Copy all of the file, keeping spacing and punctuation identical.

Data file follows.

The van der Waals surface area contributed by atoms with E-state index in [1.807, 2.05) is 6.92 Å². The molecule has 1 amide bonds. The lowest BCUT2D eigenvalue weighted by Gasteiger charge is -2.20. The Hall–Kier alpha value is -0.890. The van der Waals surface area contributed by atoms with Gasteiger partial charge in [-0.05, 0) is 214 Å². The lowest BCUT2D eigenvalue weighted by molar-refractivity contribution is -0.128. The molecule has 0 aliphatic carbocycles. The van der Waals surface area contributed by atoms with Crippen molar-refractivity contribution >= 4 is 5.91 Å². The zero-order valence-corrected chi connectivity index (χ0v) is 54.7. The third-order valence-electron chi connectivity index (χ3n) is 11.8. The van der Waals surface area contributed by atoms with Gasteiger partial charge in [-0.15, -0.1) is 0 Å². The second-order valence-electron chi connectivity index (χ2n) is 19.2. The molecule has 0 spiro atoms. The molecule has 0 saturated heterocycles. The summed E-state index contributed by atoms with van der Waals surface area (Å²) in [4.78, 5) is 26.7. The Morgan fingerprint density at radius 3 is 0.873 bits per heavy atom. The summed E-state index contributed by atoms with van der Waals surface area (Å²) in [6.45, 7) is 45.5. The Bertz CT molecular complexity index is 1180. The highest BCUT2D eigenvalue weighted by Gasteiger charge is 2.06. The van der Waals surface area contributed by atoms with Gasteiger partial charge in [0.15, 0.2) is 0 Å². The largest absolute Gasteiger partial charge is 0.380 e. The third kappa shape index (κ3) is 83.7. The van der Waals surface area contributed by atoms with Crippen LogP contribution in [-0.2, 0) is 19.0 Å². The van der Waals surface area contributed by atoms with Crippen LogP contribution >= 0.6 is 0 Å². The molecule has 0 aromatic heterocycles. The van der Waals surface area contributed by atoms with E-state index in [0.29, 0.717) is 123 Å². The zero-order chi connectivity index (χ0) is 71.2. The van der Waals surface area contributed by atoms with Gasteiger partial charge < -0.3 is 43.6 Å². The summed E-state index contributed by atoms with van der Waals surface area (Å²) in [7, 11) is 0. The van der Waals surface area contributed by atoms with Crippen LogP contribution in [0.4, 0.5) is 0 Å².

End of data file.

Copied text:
The van der Waals surface area contributed by atoms with E-state index in [1.807, 2.05) is 6.92 Å². The molecule has 1 amide bonds. The lowest BCUT2D eigenvalue weighted by Gasteiger charge is -2.20. The Hall–Kier alpha value is -0.890. The van der Waals surface area contributed by atoms with Gasteiger partial charge in [-0.05, 0) is 214 Å². The lowest BCUT2D eigenvalue weighted by molar-refractivity contribution is -0.128. The molecule has 0 aliphatic carbocycles. The van der Waals surface area contributed by atoms with Crippen molar-refractivity contribution >= 4 is 5.91 Å². The zero-order valence-corrected chi connectivity index (χ0v) is 54.7. The third-order valence-electron chi connectivity index (χ3n) is 11.8. The van der Waals surface area contributed by atoms with Gasteiger partial charge in [-0.15, -0.1) is 0 Å². The second-order valence-electron chi connectivity index (χ2n) is 19.2. The molecule has 0 spiro atoms. The molecule has 0 saturated heterocycles. The summed E-state index contributed by atoms with van der Waals surface area (Å²) in [4.78, 5) is 26.7. The Morgan fingerprint density at radius 3 is 0.873 bits per heavy atom. The summed E-state index contributed by atoms with van der Waals surface area (Å²) in [6.45, 7) is 45.5. The Bertz CT molecular complexity index is 1180. The highest BCUT2D eigenvalue weighted by Gasteiger charge is 2.06. The van der Waals surface area contributed by atoms with Gasteiger partial charge in [0.15, 0.2) is 0 Å². The largest absolute Gasteiger partial charge is 0.380 e. The third kappa shape index (κ3) is 83.7. The van der Waals surface area contributed by atoms with Crippen LogP contribution in [-0.2, 0) is 19.0 Å². The van der Waals surface area contributed by atoms with Crippen LogP contribution >= 0.6 is 0 Å². The molecule has 0 aromatic heterocycles. The van der Waals surface area contributed by atoms with E-state index in [0.29, 0.717) is 123 Å². The zero-order chi connectivity index (χ0) is 71.2. The van der Waals surface area contributed by atoms with Gasteiger partial charge < -0.3 is 43.6 Å². The summed E-state index contributed by atoms with van der Waals surface area (Å²) in [7, 11) is 0. The van der Waals surface area contributed by atoms with Crippen LogP contribution in [0.4, 0.5) is 0 Å².